Article  CAS  PubMed  Google Scholar 

  16. Quintos-Macasa AM, Quinet R, Spady M, Zakem J, Davis W, Menon Y, Serebro L, Krousel-Wood MA: Implementation of a mandatory rheumatology osteoporosis consultation in patients with low-impact hip fracture. J Clin Rheumatol. 2007, 13 (2): 70-72. 10.1097/01.rhu.0000260497.84746.dd.

    Article  PubMed  Google Scholar 

  17. Blonk MC, Erdtsieck RJ, Wernekinck MG, Schoon EJ: The fracture and osteoporosis clinic: 1-year results and 3-month compliance. Bone. 2007, 40 (6): 1643-1649. 10.1016/j.bone.2007.01.023.

    Article  PubMed  Google Scholar 

  18. van Helden S, Cals J, Kessels F, Brink P, Dinant GJ, Geusens P: Risk of new clinical fractures within 2 years following a fracture. Osteoporos Int. 2006, 17 (3): 348-354. 10.1007/s00198-005-2026-x.

    Article  PubMed  Google Scholar 

  19. Bogoch ER, Elliot-Gibson V, Beaton DE, Jamal SA, Josse RG, Murray TM: Effective initiation of osteoporosis diagnosis and treatment for patients with a fragility fracture in an orthopaedic environment. J Bone Joint Surg Am. 2006, 88 (1): 25-34. 10.2106/JBJS.E.00198.

    Article  PubMed  Google Scholar 

  20. Wright SA, McNally C, Beringer T, Marsh D, Finch MB: Osteoporosis fracture liaison experience: the Belfast experience. Rheumatol Int. 2005, 25 (6): 489-490. 10.1007/s00296-004-0573-7.

    Article  CAS  PubMed  Google Scholar 

  21. McLellan AR, Gallacher SJ, Fraser M, McQuillian C: The fracture liaison service: success of a program for the evaluation and management of patients with osteoporotic fracture. Osteoporos Int. 2003, 14 (12): 1028-1034. 10.1007/s00198-003-1507-z.

    Article  PubMed  Google Scholar 

  22. Chevalley T, Hoffmeyer P, Bonjour JP, Rizzoli R: An osteoporosis clinical pathway for the medical management of patients with low-trauma fracture. Osteoporos Int. 2002, 13 (6): 450-455. 10.1007/s001980200053.

    Article  CAS  PubMed  Google Scholar 

  23. Murray AW, McQuillan C, Kennon B, Gallacher SJ: Osteoporosis risk assessment and treatment intervention after hip or shoulder fracture. A comparison of two centres in the United Kingdom. Injury. 2005, 36 (9): 1080-1084. 10.1016/j.injury.2005.03.012.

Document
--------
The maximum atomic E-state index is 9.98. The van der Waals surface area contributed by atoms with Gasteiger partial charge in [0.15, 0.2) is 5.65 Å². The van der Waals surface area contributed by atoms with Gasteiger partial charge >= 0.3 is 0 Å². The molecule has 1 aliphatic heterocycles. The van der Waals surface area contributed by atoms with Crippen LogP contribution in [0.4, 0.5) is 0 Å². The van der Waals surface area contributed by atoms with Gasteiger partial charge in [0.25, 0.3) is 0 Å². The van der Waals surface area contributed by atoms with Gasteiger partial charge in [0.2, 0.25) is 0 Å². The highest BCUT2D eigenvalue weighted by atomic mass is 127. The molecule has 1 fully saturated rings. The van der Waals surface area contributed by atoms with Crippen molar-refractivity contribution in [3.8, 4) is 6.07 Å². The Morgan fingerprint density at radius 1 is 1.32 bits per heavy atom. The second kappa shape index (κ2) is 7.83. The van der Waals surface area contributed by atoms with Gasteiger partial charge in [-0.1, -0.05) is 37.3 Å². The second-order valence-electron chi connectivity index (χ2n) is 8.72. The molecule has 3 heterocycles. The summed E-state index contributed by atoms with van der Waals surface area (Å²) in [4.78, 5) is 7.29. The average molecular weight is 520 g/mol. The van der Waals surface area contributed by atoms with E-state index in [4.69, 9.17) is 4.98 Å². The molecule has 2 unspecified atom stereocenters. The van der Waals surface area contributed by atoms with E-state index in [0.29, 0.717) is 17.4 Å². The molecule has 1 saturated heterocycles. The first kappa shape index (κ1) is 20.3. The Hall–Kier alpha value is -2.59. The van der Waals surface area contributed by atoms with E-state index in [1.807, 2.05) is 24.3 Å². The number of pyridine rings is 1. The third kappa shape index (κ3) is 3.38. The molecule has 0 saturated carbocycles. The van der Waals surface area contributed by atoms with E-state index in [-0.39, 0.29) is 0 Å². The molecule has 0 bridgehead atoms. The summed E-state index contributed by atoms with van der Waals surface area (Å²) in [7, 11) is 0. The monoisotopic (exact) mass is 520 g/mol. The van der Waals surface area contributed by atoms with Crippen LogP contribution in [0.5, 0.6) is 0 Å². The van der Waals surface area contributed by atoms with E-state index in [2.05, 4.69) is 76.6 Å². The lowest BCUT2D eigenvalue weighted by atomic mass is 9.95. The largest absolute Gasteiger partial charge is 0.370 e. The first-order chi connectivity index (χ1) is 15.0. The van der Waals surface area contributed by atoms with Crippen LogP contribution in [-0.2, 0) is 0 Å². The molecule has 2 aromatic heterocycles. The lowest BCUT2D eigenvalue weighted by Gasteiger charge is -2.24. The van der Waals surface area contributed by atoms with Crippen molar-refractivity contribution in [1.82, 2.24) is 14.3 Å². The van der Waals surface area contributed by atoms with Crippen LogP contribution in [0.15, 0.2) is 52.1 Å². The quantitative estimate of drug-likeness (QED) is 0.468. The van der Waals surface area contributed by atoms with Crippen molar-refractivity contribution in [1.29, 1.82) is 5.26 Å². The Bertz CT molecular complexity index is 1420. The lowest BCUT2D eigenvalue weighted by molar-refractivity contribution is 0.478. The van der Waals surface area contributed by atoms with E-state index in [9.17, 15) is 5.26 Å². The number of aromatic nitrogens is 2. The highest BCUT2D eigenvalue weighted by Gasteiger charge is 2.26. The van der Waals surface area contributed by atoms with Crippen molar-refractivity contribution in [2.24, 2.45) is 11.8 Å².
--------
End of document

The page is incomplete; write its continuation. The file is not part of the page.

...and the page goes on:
Article  CAS  PubMed  Google Scholar 

  24. Jarvinen TL, Sievanen H, Khan KM, Heinonen A, Kannus P: Shifting the focus in fracture prevention from osteoporosis to falls. Bmj. 2008, 336 (7636): 124-126. 10.1136/bmj.39428.470752.AD.

    Article  PubMed  PubMed Central  Google Scholar 

  25. Ferrucci L, Guralnik JM, Simonsick E, Salive ME, Corti C, Langlois J: Progressive versus catastrophic disability: a longitudinal view of the disablement process. J Gerontol A Biol Sci Med Sci. 1996, 51 (3): M123-130.

    Article  CAS  PubMed  Google Scholar 

  26. Schroder HM, Petersen KK, Erlandsen M: Occurrence and incidence of the second hip fracture. Clin Orthop Relat Res. 1993, 166-169. 289

  27. Wolinsky FD, Fitzgerald JF: Subsequent hip fracture among older adults. Am J Public Health. 1994, 84 (8): 1316-1318. 10.2105/AJPH.84.8.1316.

    Article  CAS  PubMed  PubMed Central  Google Scholar 

  28. Stewart A, Walker LG, Porter RW, Reid DM, Primrose WR: Predicting a second hip fracture. Journal of Clinical Densitometry. 1999, 2: 363-370. 10.1016/S1094-6950(06)60401-0.

    Article  CAS  PubMed  Google Scholar 

  29. RD C, Bauer DC, Nevitt MC, Stone K, Cummings SR: Incidence and risk factors for a second hip fracture in elderly women. The Study of Osteoporotic Fractures. Osteoporos Int. 2003, 14 (2): 130-136.

    Google Scholar 

  30. Nevitt MC, Cummings SR: Type of fall and risk of hip and wrist fractures: the study of osteoporotic fractures. The Study of Osteoporotic Fractures Research Group. J Am Geriatr Soc. 1993, 41 (11): 1226-1234.

    Article  CAS  PubMed  Google Scholar 

  31. Kristensen MT, Foss NB, Kehlet H: Timed "up & go" test as a predictor of falls within 6 months after hip fracture surgery. Phys Ther. 2007, 87 (1): 24-30. 10.2522/ptj.20050271.

    Article  PubMed  Google Scholar 

  32. Jarvinen TLN, Sievanen H, Khan KM, Heinonen A, Kannus P: Shifting the focus in fracture prevention from osteoporosis to falls. BMJ (Clinical research ed). 2008, 336: 124-126. 10.1136/bmj.39428.470752.AD.

    Article  Google Scholar 

  33. Campbell AJ, Robertson MC, Gardner MM, Norton RN, Buchner DM: Falls prevention over 2 years: a randomized controlled trial in women 80 years and older. Age Ageing. 1999, 28 (6): 513-518. 10.1093/ageing/28.6.513.

    Article  CAS  PubMed  Google Scholar 

  34. Campbell AJ, Robertson MC, Gardner MM, Norton RN, Tilyard MW, Buchner DM: Randomised controlled trial of a general practice programme of home based exercise to prevent falls in elderly women. Bmj. 1997, 315 (7115): 1065-1069.

    Article  CAS  PubMed  PubMed Central  Google Scholar